I think all authors go through what I typically go through when I am 90% done with a book: I have a draft, maybe even one that’s been revised a few times, but there is still plenty of layering to do. The characters must be made real and the plot a little more compelling, with my readers made to care about both. With my detailed outline in hand and a list of my characters and their individual traits nearby, I pore over what I have written and determine where I am missing depth in my manuscript.
It is always at this point, right before I begin the final draft process, but I begin to fear my characters are nothing but cartoons, that they have lost the struggle between word count, the need to move the plot forward and what’s left over to make my characters real. On top of that, when you’re writing a series as I am, you feel the need to move your recurring characters forward at least a little, too, so loyal readers, who love them as much as you do, can be rewarded. That’s all a lot of nuance to work into a plot that has to keep barreling forward at top speed.
This challenge was even more acute for me this time around as I worked on my new book, “Angel Along Us” because some of the characters, on the surface, definitely had the potential to slide into stereotype. This is often the case when you are working with characters that bring a lot of social baggage with them. In my case, I had a Catholic priest and a young female movie star, neither of which I wanted to end up being cardboard, and a handful of Hispanic characters who needed to be real without being caricatures. On top of it all, I had a recurring character who, in every book in which he has appeared, has bucked my plans for him and pretty much chosen his own path, often leading me to scratch my head about who exactly Adrian Calvano is and what he wants from me, his creator. Adrian was in fine form in this book, refusing to go along with my plot and choosing to act in unexpected ways. Clearly, he wanted something from me and I needed to figure out what.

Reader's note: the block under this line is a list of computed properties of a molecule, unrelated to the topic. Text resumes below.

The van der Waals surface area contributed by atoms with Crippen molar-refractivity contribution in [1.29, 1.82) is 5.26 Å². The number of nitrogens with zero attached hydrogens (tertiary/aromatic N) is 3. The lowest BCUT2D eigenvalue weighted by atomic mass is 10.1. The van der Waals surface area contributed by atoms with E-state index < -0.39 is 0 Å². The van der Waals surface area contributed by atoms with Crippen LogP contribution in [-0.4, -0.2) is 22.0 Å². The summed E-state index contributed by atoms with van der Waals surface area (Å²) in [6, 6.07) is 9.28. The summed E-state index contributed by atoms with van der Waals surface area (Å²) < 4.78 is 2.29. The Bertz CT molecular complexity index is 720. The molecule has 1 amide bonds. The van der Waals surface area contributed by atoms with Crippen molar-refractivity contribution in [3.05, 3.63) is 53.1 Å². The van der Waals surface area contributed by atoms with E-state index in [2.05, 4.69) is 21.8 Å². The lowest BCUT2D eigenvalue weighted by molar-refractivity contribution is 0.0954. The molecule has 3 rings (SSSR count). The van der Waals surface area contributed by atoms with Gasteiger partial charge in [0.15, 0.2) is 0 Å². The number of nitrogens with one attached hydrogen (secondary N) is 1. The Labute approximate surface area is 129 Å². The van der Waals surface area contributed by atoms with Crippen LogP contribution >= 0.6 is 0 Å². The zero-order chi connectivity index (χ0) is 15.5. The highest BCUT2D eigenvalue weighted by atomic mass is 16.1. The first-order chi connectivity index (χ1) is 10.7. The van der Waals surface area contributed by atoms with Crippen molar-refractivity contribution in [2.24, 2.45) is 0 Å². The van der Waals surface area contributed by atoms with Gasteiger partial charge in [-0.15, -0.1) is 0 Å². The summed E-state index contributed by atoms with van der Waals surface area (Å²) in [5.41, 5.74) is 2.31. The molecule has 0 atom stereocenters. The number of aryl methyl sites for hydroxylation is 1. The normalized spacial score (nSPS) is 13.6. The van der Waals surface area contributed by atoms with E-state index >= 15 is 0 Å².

It’s no wonder that my car felt crowded as I drove to the beach to begin my final push to complete this manuscript. Yes, I was the only one in the car, but I had all those characters riding in there with me and every one of them seemed to me to be in a most uncertain mood. I feared they might turn against me or, worse, give me the silent treatment, leaving me with nowhere to go. Continue reading